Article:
All of us in our lives have looked at and admired sculptures and works of art in awe. We have been astounded by Da Vinci, and stunned by Michelangelo, but what we do not realise is that the cities we live in are sculptures and works of art, sculpted from concrete. Many people look at cities like Los Angeles and London and think what it is like to design something of that importance.
Recently in our class, we were given the opportunity to design and sculpt our own city. The question posed to us was whether our cities could be sustainable, like Mazdar and Curitiba. We studied how the brains behind these cities had answered the question: How do you make a city sustainable? We studied the natural shade in Mazdar, caused by narrow streets. We looked at the efficient rubbish disposal system in Curitiba and in our groups we started to incorporate these elements into our cities. We studied the three tiers of sustainability: Social, Economic and Environmental and in our groups we researched how incorporating certain elements in our cities, would meet the needs of our citizens, because the definition of sustainability is meeting the needs of people for the present and future generations.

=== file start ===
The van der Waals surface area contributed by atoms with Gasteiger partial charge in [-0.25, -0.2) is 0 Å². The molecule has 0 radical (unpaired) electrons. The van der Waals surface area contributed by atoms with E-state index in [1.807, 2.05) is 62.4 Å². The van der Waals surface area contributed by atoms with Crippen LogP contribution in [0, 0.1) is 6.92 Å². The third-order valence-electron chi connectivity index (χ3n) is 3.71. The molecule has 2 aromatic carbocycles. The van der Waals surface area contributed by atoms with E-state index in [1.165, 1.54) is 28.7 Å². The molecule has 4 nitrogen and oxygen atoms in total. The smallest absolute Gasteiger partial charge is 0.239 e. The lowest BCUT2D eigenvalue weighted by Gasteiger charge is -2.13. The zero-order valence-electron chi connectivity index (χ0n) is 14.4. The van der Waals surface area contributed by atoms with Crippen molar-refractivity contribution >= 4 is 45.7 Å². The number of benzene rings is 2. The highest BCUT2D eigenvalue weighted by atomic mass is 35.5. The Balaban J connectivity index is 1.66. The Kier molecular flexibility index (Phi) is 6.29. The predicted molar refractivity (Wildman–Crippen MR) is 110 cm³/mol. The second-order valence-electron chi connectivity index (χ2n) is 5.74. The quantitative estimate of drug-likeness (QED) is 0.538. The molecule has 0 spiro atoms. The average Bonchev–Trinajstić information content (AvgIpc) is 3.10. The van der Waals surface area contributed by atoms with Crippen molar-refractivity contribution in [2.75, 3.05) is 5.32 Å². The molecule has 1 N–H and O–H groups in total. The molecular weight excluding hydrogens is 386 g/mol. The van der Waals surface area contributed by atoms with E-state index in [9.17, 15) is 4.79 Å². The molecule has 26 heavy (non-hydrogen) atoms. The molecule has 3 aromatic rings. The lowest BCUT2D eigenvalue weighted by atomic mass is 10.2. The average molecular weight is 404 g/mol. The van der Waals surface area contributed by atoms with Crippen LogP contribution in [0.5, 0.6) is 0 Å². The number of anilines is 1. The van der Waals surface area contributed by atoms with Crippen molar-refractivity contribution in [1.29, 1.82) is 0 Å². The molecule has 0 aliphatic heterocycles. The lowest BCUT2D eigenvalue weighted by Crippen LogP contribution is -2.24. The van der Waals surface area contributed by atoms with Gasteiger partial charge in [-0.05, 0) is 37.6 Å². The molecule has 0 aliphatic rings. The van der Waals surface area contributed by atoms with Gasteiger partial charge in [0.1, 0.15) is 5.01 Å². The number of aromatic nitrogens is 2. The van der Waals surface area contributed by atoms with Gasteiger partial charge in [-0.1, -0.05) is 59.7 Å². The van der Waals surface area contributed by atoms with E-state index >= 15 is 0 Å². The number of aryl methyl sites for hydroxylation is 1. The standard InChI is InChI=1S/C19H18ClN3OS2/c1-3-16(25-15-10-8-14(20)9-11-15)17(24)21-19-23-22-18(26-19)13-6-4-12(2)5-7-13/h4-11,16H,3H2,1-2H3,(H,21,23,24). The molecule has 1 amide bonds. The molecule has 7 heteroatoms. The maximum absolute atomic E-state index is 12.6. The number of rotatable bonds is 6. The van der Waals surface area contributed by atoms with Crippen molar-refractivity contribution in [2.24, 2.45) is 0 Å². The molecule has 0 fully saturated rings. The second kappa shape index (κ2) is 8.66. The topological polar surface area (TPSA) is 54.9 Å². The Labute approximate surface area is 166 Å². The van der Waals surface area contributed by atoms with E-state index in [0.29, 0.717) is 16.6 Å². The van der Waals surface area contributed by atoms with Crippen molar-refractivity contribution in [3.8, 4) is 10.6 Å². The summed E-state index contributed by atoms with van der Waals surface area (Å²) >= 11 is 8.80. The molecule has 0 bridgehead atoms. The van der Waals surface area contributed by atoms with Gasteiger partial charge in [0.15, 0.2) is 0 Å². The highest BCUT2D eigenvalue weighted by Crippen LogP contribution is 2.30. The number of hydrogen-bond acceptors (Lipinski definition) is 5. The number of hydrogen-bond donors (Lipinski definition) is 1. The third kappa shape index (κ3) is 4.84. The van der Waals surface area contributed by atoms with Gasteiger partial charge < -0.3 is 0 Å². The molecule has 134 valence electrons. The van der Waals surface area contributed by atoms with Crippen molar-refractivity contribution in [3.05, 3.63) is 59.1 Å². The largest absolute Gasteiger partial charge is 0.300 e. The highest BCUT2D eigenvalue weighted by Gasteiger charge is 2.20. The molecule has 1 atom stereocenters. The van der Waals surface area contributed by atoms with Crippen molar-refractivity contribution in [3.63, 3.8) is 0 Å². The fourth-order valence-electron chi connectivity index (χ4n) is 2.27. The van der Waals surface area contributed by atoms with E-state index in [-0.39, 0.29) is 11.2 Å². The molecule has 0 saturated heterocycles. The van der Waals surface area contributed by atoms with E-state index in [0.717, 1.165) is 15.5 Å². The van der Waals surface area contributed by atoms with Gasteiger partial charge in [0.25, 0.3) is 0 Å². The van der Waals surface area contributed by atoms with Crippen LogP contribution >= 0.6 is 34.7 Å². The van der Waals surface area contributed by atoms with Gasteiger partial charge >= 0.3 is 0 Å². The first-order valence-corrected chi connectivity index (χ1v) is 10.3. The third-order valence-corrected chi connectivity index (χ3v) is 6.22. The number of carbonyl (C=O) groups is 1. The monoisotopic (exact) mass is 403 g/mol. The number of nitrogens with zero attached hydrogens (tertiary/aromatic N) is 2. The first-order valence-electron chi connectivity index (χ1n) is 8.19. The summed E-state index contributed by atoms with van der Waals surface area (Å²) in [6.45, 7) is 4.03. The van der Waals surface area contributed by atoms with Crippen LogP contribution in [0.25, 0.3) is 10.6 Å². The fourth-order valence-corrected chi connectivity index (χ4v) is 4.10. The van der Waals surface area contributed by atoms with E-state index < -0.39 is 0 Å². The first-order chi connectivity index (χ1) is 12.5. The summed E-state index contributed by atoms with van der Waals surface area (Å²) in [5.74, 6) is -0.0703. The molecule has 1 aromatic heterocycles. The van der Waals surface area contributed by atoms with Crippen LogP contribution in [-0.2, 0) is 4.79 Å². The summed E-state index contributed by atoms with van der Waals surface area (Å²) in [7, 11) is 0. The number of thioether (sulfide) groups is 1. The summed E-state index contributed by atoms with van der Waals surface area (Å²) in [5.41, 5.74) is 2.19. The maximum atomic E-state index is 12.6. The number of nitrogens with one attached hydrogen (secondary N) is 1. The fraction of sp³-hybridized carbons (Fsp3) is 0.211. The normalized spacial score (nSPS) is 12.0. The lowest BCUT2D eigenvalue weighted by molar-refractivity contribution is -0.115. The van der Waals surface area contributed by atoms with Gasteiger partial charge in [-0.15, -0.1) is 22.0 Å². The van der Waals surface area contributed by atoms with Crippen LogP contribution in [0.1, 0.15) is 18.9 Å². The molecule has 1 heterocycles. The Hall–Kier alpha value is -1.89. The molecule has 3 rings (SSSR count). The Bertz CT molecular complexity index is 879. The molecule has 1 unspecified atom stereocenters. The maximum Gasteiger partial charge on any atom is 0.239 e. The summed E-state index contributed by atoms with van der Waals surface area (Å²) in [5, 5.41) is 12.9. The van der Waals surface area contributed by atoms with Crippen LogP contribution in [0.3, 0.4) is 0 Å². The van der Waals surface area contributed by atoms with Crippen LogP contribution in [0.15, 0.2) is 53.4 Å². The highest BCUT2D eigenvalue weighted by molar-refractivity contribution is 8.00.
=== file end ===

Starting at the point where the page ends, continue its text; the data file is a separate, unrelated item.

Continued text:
The class certainly responded to the task, producing wind turbines, innovative new transport systems and off sea wind farms. We had underground electric transport systems, pyramids covered with solar panels, recycling stations made out of recycled materials and many more sustainable ideas. After many lessons, the contents of our recycling bins and many rolls of sellotape later our cities were complete, and for a moment, we stood back and imagined ourselves as architects, admiring the new cities that stood before us.
I can definitely say on behalf of the class that our knowledge of sustainability has increased through this productive task, and we all have experienced the question that architects now face: What makes a city sustainable?